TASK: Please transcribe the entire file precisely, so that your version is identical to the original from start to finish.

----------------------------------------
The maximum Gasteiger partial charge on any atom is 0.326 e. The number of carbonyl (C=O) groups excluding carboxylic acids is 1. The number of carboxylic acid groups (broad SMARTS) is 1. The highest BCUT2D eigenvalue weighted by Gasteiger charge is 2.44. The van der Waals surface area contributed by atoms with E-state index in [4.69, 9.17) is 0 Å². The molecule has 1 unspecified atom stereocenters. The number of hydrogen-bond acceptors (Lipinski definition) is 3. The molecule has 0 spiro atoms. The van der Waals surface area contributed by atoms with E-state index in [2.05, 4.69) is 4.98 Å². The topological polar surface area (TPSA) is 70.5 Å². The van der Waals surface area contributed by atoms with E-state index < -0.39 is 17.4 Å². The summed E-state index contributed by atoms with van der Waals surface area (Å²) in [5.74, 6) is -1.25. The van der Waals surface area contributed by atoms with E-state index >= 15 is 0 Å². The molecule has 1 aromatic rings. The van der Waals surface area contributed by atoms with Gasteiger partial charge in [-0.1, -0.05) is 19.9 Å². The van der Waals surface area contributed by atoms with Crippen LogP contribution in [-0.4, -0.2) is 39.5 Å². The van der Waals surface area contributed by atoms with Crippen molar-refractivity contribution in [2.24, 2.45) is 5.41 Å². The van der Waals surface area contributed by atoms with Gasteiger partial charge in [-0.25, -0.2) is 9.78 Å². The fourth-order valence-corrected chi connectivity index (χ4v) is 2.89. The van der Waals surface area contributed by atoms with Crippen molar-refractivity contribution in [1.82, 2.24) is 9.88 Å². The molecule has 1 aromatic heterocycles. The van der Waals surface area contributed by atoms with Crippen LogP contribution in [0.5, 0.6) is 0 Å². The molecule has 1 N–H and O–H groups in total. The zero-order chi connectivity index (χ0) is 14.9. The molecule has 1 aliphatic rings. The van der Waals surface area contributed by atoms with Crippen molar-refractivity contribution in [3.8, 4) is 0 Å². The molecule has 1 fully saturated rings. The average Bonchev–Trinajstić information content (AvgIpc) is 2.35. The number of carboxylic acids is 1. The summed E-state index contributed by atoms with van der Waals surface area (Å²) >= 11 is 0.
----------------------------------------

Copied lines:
The maximum Gasteiger partial charge on any atom is 0.326 e. The number of carbonyl (C=O) groups excluding carboxylic acids is 1. The number of carboxylic acid groups (broad SMARTS) is 1. The highest BCUT2D eigenvalue weighted by Gasteiger charge is 2.44. The van der Waals surface area contributed by atoms with E-state index in [4.69, 9.17) is 0 Å². The molecule has 1 unspecified atom stereocenters. The number of hydrogen-bond acceptors (Lipinski definition) is 3. The molecule has 0 spiro atoms. The van der Waals surface area contributed by atoms with E-state index in [2.05, 4.69) is 4.98 Å². The topological polar surface area (TPSA) is 70.5 Å². The van der Waals surface area contributed by atoms with E-state index < -0.39 is 17.4 Å². The summed E-state index contributed by atoms with van der Waals surface area (Å²) in [5.74, 6) is -1.25. The van der Waals surface area contributed by atoms with E-state index >= 15 is 0 Å². The molecule has 1 aromatic rings. The van der Waals surface area contributed by atoms with Gasteiger partial charge in [-0.1, -0.05) is 19.9 Å². The van der Waals surface area contributed by atoms with Crippen LogP contribution in [-0.4, -0.2) is 39.5 Å². The van der Waals surface area contributed by atoms with Crippen molar-refractivity contribution in [2.24, 2.45) is 5.41 Å². The van der Waals surface area contributed by atoms with Gasteiger partial charge in [-0.25, -0.2) is 9.78 Å². The fourth-order valence-corrected chi connectivity index (χ4v) is 2.89. The van der Waals surface area contributed by atoms with Crippen molar-refractivity contribution in [1.82, 2.24) is 9.88 Å². The molecule has 1 aromatic heterocycles. The van der Waals surface area contributed by atoms with Crippen LogP contribution in [0.5, 0.6) is 0 Å². The molecule has 1 N–H and O–H groups in total. The zero-order chi connectivity index (χ0) is 14.9. The molecule has 1 aliphatic rings. The van der Waals surface area contributed by atoms with Crippen molar-refractivity contribution in [3.8, 4) is 0 Å². The molecule has 1 fully saturated rings. The average Bonchev–Trinajstić information content (AvgIpc) is 2.35. The number of carboxylic acids is 1. The summed E-state index contributed by atoms with van der Waals surface area (Å²) >= 11 is 0.